Psycho YP aims for the street with 'Osapa London'
With style, cadences, and techniques that largely lean to Western Hip Hop Psycho YP is the cool kid of Nigerian rap.
And while he has never been ashamed of this identity, the rapper maintains that when it comes to him, there's more than meets the eye.
Earlier in 2023, YP had a moment on Twitter when he was described as a trust-fund kid - a description that didn't sit well with him. His attempts to emphasize his struggles in the UK to correct this impression only re-emphasized the popular opinion. And with his music primarily appealing to the cool kids, YP and his team understood that if there was perhaps a way to show the other dimension of his talent and personality, it was through his music.
'Osapa London' is YP's effort to connect with the average Afrobeats listener whose local taste palette is conditioned solely for music that carries relatable homegrown elements.
Through an exploration of the mainstream, (think street-relatable) sounds, talking points, and style, YP breaks out of his comfort zone and takes the route followed by other rap greats.
Ice Prince won the BET in 2013 and in the preceding year, he was the hottest rapper and artist on the continent. While his rap carried strong (cool) Western elements than that of the average Nigerian rapper (he even describes his brand as Cool Cat), he understands the need to tie his music with significant cultural elements through topics, language, and strategic collaborations.
A decade after Ice Prince dominated the continent Psycho is collaborating with the veteran as he aims to connect with the mass market.
Osapa London is a suburb of Lagos Nigeria that brings together people from different walks of life with a good number of them being young artists trying to scale their hustle to become stars. It was in this neighbourhood that YP recorded his new EP and the rapper who grew up in the widely unrelatable quiet life in Abuja is now painting pictures the average listeners from the social and economic capital of Nigeria can relate to.
Across 8 tracks, YP explores Afrobeats, Amapiano, Trap, and Dancehall blends as he stretches his talent without losing his identity. On a song like 'Do What I Like', he delivers uses Trap to create familiar cool Kid music and on the next track 'Not My Fault', he uses Amapiano and Ajebo Hustlers' familiar vocals for a mass market record.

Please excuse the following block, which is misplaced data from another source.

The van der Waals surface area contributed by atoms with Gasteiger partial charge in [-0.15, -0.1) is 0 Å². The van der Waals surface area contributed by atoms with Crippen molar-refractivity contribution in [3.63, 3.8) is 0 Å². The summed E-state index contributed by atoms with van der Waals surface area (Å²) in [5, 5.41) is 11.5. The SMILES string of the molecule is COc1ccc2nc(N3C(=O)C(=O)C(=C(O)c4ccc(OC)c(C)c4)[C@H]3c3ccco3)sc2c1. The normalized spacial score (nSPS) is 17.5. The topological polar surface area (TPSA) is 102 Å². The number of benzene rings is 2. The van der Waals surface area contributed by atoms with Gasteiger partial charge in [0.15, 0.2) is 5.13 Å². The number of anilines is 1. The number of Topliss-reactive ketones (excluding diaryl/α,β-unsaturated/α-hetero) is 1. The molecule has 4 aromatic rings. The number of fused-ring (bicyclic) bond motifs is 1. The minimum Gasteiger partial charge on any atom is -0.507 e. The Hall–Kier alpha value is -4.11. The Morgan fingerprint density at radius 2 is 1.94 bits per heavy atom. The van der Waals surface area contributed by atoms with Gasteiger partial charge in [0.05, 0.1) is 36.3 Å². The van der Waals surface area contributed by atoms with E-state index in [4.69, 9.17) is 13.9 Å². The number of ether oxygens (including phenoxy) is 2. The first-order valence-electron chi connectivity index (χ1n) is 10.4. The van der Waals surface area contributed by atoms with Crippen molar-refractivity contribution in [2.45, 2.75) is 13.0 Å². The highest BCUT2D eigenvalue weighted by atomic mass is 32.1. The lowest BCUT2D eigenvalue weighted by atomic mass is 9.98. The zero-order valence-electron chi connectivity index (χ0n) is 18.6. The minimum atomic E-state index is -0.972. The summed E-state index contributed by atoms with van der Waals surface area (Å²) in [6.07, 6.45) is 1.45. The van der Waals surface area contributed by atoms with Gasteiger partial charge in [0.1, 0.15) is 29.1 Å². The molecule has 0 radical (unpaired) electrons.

He connects with fellow Abuja rapper and Hip Hop soundscape-shaping rapper Odumodu Blvck for a quintessential Afrobeats rap record that captures the everyday experiences of young Nigerians who have to wet the palms of security agents and street boys.
His talents combine smoothly with Teni who's also in the middle of an artistic evolution for the Grime record 'Bad B' that sees her add Yoruba to the cool kid music in a way that strikes balance. His partnership with Laime who sounded so much like Burna Boy for the Afrobeat blend 'AnyGadDamnTime' captures his desire to make music that steps away from Western-styled Hip Hop. And while YP still very much sounds like he's making music for niche listeners, his decision to explore these sounds and features these artists shows that willing to try.
Overall, with 'Osapa London', YP experiments with mainstream sound at a new level as he aims to connect with a wider audience. While his delivery and writing could still use some Afrobeats tweaking, he imposes himself on every track as one would expect from a rapper at his level.
'Osapa London' offers a look into YP's intentions to expand and this EP is likely the beginning of an evolution that will take his career to the next level.
• 0-1.9: Flop
• 2.0-3.9: Near fall
• 4.0-5.9: Average
• 6.0-7.9: Victory
• 8.0-10: Champion
Pulse Rating: /10
Album Sequencing: 1.5/2
Songwriting, Themes, and Delivery: 1.4/2
Enjoyability and Satisfaction: 1.5/2
Total: 7.5 - Victory
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